Plan to boost quality, standards ecosystem

Focus will be on emerging areas like robotics and advanced manufacturing, says Iswaran

Statutory board Spring Singapore is set to enhance the ecosystem of quality and standards here, Minister for Trade and Industry (Industry) S. Iswaran said yesterday.

The move comes after Deputy Prime Minister Tharman Shanmugaratnam said on Tuesday that this would be a pillar of the future economy, with a $100 million budget to drive efforts over the next five years.

First, Spring Singapore's push to build quality and standards will focus on emerging areas where new standards are essential, such as in advanced manufacturing and robotics, said Mr Iswaran at the Quality and Standards Conference.

For example, Spring Singapore is working on developing a quality and standards roadmap for a cluster known as the "Future of Manufacturing" - to cover areas from the "Internet of things" and nanomaterials to 3D printing and advanced robotics. All these are technologies set to shape and re-shape the manufacturing sector of the future, he noted.

Quality and standards will also help transform industries.

For instance, the logistics sector requires a seamlessly connected supply chain system to support a range of distributed manufacturing and new kinds of retail activities.

In April, Singapore launched the world's first standard in its field, TR46:2016 for Last Mile Delivery- eCommerce Data Interchange, which will improve productivity for the logistics sector and the retail sector, as it enables eCommerce orders to be fulfilled more smoothly.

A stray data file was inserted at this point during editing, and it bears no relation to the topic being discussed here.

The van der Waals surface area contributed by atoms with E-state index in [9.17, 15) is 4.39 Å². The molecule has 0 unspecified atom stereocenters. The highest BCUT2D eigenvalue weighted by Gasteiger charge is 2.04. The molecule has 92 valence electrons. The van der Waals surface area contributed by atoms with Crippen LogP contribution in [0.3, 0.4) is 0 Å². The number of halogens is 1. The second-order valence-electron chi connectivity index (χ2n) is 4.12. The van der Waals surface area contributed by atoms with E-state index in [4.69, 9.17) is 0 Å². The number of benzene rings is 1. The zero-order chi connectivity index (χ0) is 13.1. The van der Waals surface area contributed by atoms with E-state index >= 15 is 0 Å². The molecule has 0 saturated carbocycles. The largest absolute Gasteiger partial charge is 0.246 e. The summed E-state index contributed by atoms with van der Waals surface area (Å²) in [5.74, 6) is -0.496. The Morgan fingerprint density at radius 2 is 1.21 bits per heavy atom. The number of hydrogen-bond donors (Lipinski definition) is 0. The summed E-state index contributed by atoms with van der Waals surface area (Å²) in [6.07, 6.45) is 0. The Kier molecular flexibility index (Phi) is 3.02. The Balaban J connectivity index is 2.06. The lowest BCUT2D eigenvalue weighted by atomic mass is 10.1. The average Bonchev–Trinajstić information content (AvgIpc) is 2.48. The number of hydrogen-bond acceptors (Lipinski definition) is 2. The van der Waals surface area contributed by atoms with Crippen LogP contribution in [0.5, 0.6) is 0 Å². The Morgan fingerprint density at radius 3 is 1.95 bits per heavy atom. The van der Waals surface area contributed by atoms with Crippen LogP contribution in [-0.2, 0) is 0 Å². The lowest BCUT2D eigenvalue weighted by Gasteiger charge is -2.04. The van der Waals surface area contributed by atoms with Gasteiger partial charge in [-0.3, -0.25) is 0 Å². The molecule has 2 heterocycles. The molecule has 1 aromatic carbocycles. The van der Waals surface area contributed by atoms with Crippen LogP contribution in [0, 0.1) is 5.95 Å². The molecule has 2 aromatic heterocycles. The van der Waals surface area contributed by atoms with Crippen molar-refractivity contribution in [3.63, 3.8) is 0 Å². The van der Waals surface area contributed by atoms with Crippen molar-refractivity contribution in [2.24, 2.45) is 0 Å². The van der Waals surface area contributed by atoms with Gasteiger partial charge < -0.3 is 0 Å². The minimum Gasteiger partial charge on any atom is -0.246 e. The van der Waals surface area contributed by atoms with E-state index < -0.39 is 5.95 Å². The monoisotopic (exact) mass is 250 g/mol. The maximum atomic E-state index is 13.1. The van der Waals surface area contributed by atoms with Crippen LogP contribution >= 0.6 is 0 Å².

The standard uses a common dataset and document flow between retailers and logistics service providers, ridding the need for multiple platforms. Through an implementation trial of TR46, nine companies have seen integration cost reduced by up to 70 per cent, and it has helped cut delivery times and errors.

"It is a very vivid example of how standards... can fuel the growth and transformation of these sectors," said Mr Iswaran.

Singapore will also deepen participation in international and regional networks to sustain the connectivity and relevance of its standards.

Mutual recognition deals between countries will facilitate market access for companies, as they ensure products and services tested and certified here are accepted overseas.

Deeper involvement in key international groups, such as the International Organization for Standardization and the International Electrotechnical Commission, will help advance Singapore's interests. Last month, Singapore was elected as chair of the Pacific Accreditation Cooperation.

Finally, Spring will partner stakeholders, including institutes of higher learning, to incorporate quality and standards modules into the national skills framework, ensuring the workforce has the skills, knowledge and mindset, Mr Iswaran added.

A version of this article appeared in the print edition of The Straits Times on July 28, 2016, with the headline 'Plan to boost quality, standards ecosystem'. Print Edition | Subscribe